One interesting local American tourist website is giving out tips for enjoying St Patrick's Day: a top one is to make a "traditional Irish cocktail" called an Irish Car Bomb, a shot of Baileys dropped in a pint of Guinness.

Notwithstanding the most recent spate of violence in the North, that is tasteless in the extreme.

It's not the only pseudo-Irish tradition observed on Paddy's Day abroad.

A common schoolchild craze in Boston is to pinch anyone not wearing green on March 17. In Savannah, Georgia, the women wear red lipstick and plant kisses on St Patrick's Day parade participants. In Chicago, they dye the river green (a natural phenomenon in Dublin, of course, whenever the Liffey is stinky enough). In New Orleans, float riders throw spectators strings of beads, cabbages and potatoes. Now that's just a waste of good spuds.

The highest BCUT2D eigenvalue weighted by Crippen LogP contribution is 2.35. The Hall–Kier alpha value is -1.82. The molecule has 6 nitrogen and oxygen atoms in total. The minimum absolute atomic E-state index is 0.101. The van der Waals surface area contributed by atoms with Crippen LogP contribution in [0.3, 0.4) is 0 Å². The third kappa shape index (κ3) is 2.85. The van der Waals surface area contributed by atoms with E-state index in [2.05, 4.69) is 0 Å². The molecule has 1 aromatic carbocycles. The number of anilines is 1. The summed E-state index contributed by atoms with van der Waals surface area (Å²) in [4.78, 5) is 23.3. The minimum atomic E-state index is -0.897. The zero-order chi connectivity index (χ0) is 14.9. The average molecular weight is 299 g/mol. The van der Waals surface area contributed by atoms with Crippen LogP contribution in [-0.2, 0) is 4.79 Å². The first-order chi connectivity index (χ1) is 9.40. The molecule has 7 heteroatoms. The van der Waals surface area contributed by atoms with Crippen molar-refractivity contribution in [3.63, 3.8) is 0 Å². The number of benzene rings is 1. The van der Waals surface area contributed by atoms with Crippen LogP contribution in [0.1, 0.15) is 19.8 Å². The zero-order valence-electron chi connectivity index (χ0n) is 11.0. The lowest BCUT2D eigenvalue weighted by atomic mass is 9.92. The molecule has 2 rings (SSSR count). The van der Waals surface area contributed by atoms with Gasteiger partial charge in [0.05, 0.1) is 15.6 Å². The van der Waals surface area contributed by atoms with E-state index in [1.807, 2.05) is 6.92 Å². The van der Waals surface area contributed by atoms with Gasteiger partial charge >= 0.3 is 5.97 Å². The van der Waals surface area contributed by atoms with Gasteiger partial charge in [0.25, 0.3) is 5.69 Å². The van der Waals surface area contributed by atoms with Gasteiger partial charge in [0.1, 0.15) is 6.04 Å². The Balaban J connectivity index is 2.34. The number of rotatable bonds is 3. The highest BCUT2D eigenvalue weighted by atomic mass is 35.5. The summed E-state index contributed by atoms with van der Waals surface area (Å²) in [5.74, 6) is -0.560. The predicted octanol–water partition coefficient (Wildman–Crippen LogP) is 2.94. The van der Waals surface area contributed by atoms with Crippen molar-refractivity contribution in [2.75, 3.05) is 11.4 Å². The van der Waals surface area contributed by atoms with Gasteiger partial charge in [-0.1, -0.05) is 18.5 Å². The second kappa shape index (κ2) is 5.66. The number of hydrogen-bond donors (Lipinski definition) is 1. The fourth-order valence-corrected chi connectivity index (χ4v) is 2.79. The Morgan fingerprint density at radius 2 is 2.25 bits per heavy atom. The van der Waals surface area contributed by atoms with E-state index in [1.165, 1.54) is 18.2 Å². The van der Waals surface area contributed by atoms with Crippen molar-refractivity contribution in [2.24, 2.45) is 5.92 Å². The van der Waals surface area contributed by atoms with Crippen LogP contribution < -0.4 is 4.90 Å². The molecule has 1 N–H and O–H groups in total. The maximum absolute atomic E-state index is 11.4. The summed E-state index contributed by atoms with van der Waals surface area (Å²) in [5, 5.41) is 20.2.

For all these misunderstandings, which depict the Irish as a bunch of drunk, combative, horny leprechauns, there seems to be a queue of people dying to find some green in their blood. Oh how we laughed when Prince Charles spoke about getting in touch with the rhythms of the Irish soil.

But we're also quick to appropriate any famous or historical figure as our own when they are on a winning streak.

Sure, that would be the luck of the Irish that got that young fella from Offaly, Barack O'Bama, elected. Plastic paddies are alright if they are playing for our national football squad.

The greenest thing to come out of Ireland is the mint we have made from selling our identity.

Carroll's souvenir shops, flatpack Irish pub chains, O'Brien's 'shambos', John Hinde postcards: we're not afraid of a rub o' the green.